Does Fulfillment Type Significantly Affect Ranking?


We’ve dug into this topic before; asking how 1P sellers are treated vs third party. We uncovered that there appears to be an obvious bias in ranking for products that Amazon sells and fulfills. However, the question has still remained as to how significant ranking appears to be affected by fulfillment type at all.

In order to determine this we looked at the top 15 results on the first page of a number of popular search terms. We analyzed 267 keyword phrases for a total of 4,005 listings. The logic was, the listings on page one as a whole typically represent larger sales volumes and therefore could tell us if there was any obvious anomalies with regard to fulfillment type.


In line with marketplace-side statistics, we discovered that 59% of page one results tended to be sold by a third party seller and fulfilled by Amazon. Our previous research did uncover a seeming bias in TOP (as in number one and top three) rankings for first party sellers and Amazon themselves, but on the whole this 60% figure appears consistent with the fact that over two thirds of the marketplace is dominated by third party sellers.

This also makes an interesting case for the rumor that FBA listings tend to get rank juice. While it is understandable that they wouldn’t always be able to compete with Amazon’s own products, it stands to reason why these Prime eligible listings would outperform merchant fulfilled items.


It has often been speculated that FBA listings rank better and sell better than merchant fulfilled products. However, numbers are rarely produced to support sweeping claims. When we analyzed the data we saw the answer and it is rather staggering.

Merchant fulfilled listings (or FBM) accounted for only 6% of page one results in our sample. Meaning there are very few merchant fulfilled listings ranking anywhere near top spots. In fact, of the 267 keyword phrases we looked at, only 21 of them had FBM listings within the top three results. That’s about a half a percent. Some entire keyword categories don’t even have FBA sellers. Things like coffee tables and folding tables are all either FBM or 1P, yet even for those products none of the top ranking listings are merchant fulfilled.

However, if you look at a poll conducted by Webretailer and ChannelAdvisor, you’ll see that over 70% of sellers utilize the FBA platform. If we extrapolate that across the whole marketplace, and add in our own research that uncovered almost a third of products on Amazon being sold by the ecommerce giant themselves, that leaves close to no participants fulfilling their own merchandise.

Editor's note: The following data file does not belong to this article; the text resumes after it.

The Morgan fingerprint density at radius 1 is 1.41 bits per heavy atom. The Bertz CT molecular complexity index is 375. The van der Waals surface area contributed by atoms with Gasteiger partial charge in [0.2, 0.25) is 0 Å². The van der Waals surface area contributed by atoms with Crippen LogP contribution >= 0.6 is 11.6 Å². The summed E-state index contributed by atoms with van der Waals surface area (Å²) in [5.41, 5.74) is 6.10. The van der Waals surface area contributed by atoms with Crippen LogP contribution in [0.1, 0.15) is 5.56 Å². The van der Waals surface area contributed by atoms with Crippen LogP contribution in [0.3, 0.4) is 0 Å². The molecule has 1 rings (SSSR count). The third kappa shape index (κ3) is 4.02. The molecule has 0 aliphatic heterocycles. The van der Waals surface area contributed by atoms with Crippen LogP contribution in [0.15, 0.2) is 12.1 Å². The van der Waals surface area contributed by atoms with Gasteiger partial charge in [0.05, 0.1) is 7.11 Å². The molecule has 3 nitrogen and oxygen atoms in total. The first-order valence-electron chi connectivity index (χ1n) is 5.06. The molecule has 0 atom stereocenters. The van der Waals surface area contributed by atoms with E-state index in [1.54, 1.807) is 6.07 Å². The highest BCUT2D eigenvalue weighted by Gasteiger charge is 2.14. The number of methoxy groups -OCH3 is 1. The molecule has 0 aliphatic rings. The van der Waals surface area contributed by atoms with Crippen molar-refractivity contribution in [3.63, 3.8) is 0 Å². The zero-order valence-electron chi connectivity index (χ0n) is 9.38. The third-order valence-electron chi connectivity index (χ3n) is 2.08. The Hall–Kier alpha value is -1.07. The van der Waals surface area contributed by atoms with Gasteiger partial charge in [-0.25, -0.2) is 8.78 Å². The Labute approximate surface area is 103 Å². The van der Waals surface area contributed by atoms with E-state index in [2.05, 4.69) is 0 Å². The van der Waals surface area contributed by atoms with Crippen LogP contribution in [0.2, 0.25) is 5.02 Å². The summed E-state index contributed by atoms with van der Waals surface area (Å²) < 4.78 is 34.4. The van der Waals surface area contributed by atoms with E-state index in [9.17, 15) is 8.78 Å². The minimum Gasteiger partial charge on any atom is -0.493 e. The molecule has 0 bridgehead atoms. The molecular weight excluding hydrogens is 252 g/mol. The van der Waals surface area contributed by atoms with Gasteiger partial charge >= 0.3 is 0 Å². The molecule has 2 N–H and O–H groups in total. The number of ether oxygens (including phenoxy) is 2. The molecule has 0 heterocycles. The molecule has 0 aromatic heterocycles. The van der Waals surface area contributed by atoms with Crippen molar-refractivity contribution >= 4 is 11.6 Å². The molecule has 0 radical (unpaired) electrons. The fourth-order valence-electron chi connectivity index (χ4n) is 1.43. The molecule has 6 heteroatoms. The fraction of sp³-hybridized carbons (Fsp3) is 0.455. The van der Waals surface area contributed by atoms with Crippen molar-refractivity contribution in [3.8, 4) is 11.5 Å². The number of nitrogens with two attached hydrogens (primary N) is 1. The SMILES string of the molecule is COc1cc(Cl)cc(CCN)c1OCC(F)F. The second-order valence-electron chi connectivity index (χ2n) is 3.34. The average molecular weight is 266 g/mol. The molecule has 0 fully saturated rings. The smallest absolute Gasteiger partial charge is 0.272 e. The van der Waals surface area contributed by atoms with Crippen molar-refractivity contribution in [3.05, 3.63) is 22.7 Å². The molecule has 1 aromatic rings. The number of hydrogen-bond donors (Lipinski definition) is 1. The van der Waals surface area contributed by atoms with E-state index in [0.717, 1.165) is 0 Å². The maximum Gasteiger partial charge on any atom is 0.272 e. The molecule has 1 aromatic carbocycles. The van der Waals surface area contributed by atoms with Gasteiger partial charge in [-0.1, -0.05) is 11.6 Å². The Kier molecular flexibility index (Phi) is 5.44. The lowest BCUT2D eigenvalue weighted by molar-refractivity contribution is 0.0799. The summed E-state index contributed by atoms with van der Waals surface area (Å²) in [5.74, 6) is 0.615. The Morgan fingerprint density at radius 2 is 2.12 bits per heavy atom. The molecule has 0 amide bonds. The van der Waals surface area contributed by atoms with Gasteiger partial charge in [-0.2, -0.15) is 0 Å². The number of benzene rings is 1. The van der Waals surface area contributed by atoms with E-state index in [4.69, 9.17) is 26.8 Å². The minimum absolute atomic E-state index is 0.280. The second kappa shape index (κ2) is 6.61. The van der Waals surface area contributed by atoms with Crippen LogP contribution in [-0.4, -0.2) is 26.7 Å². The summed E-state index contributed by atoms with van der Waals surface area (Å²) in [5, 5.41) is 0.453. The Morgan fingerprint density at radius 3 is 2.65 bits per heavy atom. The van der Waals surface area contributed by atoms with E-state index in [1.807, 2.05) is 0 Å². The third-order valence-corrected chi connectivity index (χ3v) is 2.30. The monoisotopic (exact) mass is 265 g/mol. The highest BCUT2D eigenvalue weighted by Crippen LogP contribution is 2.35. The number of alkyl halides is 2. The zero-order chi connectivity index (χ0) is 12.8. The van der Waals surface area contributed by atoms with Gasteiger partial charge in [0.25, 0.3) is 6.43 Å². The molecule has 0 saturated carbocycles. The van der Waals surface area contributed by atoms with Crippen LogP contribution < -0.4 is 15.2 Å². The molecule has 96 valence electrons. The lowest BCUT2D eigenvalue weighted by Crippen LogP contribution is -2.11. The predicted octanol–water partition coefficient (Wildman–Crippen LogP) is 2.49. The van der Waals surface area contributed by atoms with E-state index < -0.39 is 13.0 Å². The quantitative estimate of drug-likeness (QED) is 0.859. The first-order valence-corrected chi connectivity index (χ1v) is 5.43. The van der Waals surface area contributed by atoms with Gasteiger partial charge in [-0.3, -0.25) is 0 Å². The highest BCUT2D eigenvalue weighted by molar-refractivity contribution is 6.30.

So it may not be that merchant fulfilled listings can’t rank, but rather that there aren’t any TO rank.

1P, No Buy Box, Etc

Everyone else that wasn’t FBA or FBM were lumped together, making up the remaining 35% of our sample. This is consistent with the one third-ish of all top ranking listings being controlled by Amazon findings we uncovered before.

Now we won’t broach the topic of the advantages or disadvantages of fulfillment types, as that has been covered many times by many other people. It does beg the question, however; why do so few people FBM? I mean, surely after a brand or company is large enough, they have their own distribution networks that are more affordable than Amazon’s restrictive fee structure.

Perhaps, though, when a company gets large enough for that, they get wooed into the Vendor program. As if Amazon is making a concerted effort to quell merchant fulfilled operations on its platform. This sounds entirely like a conspiracy theory that could provide a paranoid rabbit hole for us to fall into. Best not take THAT blue pill.

What Does This Mean for Your Business?

This information doesn’t change much, but it does help us further refine the similarities between successful, third party brands. By exposing these similarities, we can hope to emulate their success. So far, we see that FBA is wildly in trend. So much so that, fulfilling by merchant may not be a sound choice, even in the best of shipping arrangement conditions.

That doesn’t mean you shouldn’t engage in it at all. But certainly test both to see which performs the best for YOUR business.